Books That Make You Cold

So… I was recently re-reading The Giver by Lois Lowry.

And I was struck by one scene. (Note: This may be a minor spoiler for those who haven’t read the book. But my question is this, WHY haven’t you read this book yet?!)… As Jonas and Gabe are on the run, they are attempting to hide from the heat-seeking aircraft. In order to avoid detection, Jonas transfers memories of snow to Gabe. The memories cool down their body temperatures.

Now, I don’t consider myself a scientist. So my question is this: Is this even possible? Would a heat-seeking device be fooled? Does a memory, such as snow, cool the body down?

(Note: I will give Lois Lowry gets a pass on this detail because of the nature of her story world. Technically, in our world, it’s impossible to transfer memories to another person by laying your hands on their back. But in the world of The Giver, well, this is exactly how it happens for Jonas, the Giver, and Gabe. So story world definitely takes care of this heat/memory/cool thing in the book.)

That said, here’s something I do know…

When I read certain books, they make me feel cold.

long-winterCase in point: The Long Winter by Laura Ingalls Wilder.

In the book, Wilder encapsulates the whole feeling of winter. The never-ending blizzards. The family huddling next to the stove, trying to keep warm. Laura and Pa twisting hay in the freezing lean-to. The train that never comes. Christmas that never comes.

The isolation of the Dakota territory.

The snow. And more snow. And even more snow.

LongWinter1Wilder intended to name the book The Hard Winter… Because that’s probably how in later years they would refer to that winter of 1880-81… Can’t you just see them sitting around the fire saying: “Remember the Hard Winter? This snow is nothing compared to that!”

But the publishers ultimately changed the title to The Long Winter. (I mean, just look at those covers. Neither of them seem to be shouting “hard”.)

By the way, this book received a Newbery Honor in 1941 for its writing.

I know why. Because those words bring feelings of COLD.

Which is great if you’re reading beside a nice, warm fire. Or in summer. Yes, a nice, hot summer day might be the perfect for reading cold books.

What about you? Do you have any books that make you feel cold?

7 thoughts on “Books That Make You Cold

  1. I can’t even count how many times I’ve read “The Long Winter” either as a child/teen/young adult or to my boys.
    A few years ago I had a book published called “Winter Watch.” I can’t read my own stuff once it’s in book form but several friends say they reread it in the winter while sitting by a fireplace and drinking something warm. And when I was writing it I kept snuggled up 🙂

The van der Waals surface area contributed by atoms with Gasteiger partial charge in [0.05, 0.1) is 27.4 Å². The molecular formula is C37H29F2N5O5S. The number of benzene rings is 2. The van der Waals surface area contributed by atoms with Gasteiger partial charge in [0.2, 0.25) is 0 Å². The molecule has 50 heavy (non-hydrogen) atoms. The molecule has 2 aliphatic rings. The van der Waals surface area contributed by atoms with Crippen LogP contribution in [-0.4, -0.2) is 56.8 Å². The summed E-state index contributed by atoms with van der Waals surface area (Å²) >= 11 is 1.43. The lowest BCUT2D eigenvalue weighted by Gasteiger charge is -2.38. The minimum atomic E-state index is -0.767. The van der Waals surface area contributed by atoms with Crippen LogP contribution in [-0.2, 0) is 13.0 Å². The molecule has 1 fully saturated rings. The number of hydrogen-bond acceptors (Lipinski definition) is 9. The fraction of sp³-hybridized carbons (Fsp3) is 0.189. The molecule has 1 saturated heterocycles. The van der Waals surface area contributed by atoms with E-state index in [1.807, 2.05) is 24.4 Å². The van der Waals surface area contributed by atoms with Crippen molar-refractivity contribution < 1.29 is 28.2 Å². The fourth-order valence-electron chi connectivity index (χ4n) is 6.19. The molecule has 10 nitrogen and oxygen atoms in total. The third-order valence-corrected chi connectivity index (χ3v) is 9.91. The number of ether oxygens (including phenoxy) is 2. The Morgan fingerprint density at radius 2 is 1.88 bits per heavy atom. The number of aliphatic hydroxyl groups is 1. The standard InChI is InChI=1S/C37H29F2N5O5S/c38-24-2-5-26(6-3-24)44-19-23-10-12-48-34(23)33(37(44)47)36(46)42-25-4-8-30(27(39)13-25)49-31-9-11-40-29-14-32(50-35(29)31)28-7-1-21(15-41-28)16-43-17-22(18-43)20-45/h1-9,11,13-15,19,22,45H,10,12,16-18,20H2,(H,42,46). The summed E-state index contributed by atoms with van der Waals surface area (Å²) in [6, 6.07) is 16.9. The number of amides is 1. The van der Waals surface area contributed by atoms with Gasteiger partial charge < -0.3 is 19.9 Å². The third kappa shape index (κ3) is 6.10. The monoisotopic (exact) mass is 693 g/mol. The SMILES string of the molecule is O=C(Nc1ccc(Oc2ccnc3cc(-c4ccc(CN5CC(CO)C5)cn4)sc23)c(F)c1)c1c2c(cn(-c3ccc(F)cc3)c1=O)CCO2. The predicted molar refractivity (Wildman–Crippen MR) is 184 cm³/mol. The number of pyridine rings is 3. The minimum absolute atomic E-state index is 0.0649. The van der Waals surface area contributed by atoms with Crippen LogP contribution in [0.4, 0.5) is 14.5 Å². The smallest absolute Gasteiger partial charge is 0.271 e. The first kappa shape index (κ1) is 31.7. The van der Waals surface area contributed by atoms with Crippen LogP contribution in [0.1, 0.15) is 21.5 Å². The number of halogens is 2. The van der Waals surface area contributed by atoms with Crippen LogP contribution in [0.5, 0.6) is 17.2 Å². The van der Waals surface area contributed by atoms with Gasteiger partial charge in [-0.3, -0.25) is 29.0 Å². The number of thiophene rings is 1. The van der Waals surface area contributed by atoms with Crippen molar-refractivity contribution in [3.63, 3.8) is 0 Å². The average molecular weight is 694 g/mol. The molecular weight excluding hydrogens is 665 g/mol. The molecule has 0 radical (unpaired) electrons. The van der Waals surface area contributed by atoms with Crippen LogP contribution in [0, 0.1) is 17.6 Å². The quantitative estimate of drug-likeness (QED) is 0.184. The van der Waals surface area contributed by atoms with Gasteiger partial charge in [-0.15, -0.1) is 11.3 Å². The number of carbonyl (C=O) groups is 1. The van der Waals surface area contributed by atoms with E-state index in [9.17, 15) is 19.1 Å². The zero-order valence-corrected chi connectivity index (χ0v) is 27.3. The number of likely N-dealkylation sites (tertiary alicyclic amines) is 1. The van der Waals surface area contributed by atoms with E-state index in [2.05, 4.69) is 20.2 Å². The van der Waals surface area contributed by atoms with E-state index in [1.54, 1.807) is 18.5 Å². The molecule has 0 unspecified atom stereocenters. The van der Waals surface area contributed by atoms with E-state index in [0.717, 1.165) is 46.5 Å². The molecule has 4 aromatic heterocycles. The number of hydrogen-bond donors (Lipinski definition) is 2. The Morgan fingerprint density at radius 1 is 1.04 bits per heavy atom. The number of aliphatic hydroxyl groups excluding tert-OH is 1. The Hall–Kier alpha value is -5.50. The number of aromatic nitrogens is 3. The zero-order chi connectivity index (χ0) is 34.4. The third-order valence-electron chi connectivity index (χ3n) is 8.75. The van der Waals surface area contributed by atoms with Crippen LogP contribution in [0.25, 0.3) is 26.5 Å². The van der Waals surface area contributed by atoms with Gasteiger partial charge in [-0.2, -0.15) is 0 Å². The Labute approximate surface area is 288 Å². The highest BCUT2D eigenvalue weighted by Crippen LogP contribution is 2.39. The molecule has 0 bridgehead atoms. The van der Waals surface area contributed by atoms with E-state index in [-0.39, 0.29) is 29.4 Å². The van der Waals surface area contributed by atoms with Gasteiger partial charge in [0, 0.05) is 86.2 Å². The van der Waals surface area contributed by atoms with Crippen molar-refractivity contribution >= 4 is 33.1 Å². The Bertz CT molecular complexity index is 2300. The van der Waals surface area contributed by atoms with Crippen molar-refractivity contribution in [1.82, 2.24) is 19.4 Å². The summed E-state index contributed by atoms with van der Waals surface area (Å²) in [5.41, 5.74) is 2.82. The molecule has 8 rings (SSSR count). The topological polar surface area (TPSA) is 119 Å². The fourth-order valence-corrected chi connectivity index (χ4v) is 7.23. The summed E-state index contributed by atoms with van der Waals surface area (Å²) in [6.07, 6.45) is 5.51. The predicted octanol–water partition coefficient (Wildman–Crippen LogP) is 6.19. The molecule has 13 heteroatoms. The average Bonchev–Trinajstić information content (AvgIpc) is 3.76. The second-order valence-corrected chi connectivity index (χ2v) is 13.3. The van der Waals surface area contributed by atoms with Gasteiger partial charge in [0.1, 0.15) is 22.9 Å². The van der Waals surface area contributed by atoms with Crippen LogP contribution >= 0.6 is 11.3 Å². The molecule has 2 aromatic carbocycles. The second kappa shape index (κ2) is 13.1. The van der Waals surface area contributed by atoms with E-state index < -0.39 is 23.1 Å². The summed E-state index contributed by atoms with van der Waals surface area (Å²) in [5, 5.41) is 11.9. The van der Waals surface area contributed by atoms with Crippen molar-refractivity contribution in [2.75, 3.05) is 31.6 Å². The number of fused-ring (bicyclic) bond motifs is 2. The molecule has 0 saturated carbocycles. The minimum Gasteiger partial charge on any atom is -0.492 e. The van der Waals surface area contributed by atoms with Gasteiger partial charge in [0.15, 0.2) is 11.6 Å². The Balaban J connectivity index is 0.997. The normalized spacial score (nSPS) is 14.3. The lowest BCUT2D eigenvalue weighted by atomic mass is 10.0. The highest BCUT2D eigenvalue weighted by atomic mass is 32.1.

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    • I think this is one of the best of the Little House books. As an adult, it’s certainly one of my favourites. (Of course, then I read the other books in the series, and I think they’re the best, too!)

      Always a compliment when people tell you that your writing elicits a response that affects them in such a way 🙂

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  2. The problem is, when your body is cold, it starts shivering, which HEATS IT UP. So a snow memory would theoretically trick the body into thinking it is cold, which would make it heat up. I’m not sure that would have worked, then. 🙂

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  3. I like reading “seasonally” as well! One thing I do is read non fiction books about arctic/antarctic explorers during the wintertime. A few I’ve cold reads that come to mind: “Endurance,” by Caroline Alexander; “In the Land of the White Death,” by Valerian Albanov; “Alone,” by Richard Byrd; “The Iceberg Hermit,” by Arthur Roth; “Ghosts of Cape Sabine,” by Leonard Guttridge; and “Race to the End,” by Ross McPhee.

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    • Yes, arctic or antarctic reads would be cold. Especially if there are blizzards or frostbite.

      Thanks for the list of books. I’ve read “The Iceberg Hermit” and “Endurance”. I’ll have to check of the others. 🙂

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  4. Pingback: Review / The Children’s Blizzard, 1888 | Of Maria Antonia

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